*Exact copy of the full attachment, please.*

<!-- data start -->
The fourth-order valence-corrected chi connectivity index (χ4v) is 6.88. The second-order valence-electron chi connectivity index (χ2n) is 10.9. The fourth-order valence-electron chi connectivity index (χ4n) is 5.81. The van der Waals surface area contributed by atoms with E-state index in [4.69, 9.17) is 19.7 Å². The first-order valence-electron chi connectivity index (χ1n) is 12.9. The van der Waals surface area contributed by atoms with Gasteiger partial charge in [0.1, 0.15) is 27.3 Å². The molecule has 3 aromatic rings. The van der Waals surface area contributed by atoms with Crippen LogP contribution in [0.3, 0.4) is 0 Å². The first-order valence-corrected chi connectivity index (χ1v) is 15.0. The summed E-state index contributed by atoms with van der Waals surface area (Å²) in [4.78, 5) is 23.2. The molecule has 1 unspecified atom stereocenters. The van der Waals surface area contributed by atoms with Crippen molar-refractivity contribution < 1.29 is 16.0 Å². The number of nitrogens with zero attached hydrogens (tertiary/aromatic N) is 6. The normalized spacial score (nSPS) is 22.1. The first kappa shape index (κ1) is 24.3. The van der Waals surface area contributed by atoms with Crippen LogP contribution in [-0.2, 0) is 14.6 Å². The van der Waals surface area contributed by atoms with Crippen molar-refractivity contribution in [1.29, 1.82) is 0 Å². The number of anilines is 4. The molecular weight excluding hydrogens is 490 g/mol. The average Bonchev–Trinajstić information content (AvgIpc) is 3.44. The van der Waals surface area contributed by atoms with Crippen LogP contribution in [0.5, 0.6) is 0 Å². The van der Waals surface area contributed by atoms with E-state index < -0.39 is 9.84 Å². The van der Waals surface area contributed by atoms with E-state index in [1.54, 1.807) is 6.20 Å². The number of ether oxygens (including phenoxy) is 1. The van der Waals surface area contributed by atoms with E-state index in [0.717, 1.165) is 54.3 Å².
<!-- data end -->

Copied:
The fourth-order valence-corrected chi connectivity index (χ4v) is 6.88. The second-order valence-electron chi connectivity index (χ2n) is 10.9. The fourth-order valence-electron chi connectivity index (χ4n) is 5.81. The van der Waals surface area contributed by atoms with E-state index in [4.69, 9.17) is 19.7 Å². The first-order valence-electron chi connectivity index (χ1n) is 12.9. The van der Waals surface area contributed by atoms with Gasteiger partial charge in [0.1, 0.15) is 27.3 Å². The molecule has 3 aromatic rings. The van der Waals surface area contributed by atoms with Crippen LogP contribution in [0.3, 0.4) is 0 Å². The first-order valence-corrected chi connectivity index (χ1v) is 15.0. The summed E-state index contributed by atoms with van der Waals surface area (Å²) in [4.78, 5) is 23.2. The molecule has 1 unspecified atom stereocenters. The van der Waals surface area contributed by atoms with Crippen molar-refractivity contribution < 1.29 is 16.0 Å². The number of nitrogens with zero attached hydrogens (tertiary/aromatic N) is 6. The normalized spacial score (nSPS) is 22.1. The first kappa shape index (κ1) is 24.3. The van der Waals surface area contributed by atoms with Crippen LogP contribution in [-0.2, 0) is 14.6 Å². The van der Waals surface area contributed by atoms with Crippen molar-refractivity contribution in [1.29, 1.82) is 0 Å². The number of anilines is 4. The molecular weight excluding hydrogens is 490 g/mol. The average Bonchev–Trinajstić information content (AvgIpc) is 3.44. The van der Waals surface area contributed by atoms with Crippen LogP contribution in [0.5, 0.6) is 0 Å². The van der Waals surface area contributed by atoms with E-state index < -0.39 is 9.84 Å². The van der Waals surface area contributed by atoms with E-state index in [1.54, 1.807) is 6.20 Å². The number of ether oxygens (including phenoxy) is 1. The van der Waals surface area contributed by atoms with E-state index in [0.717, 1.165) is 54.3 Å².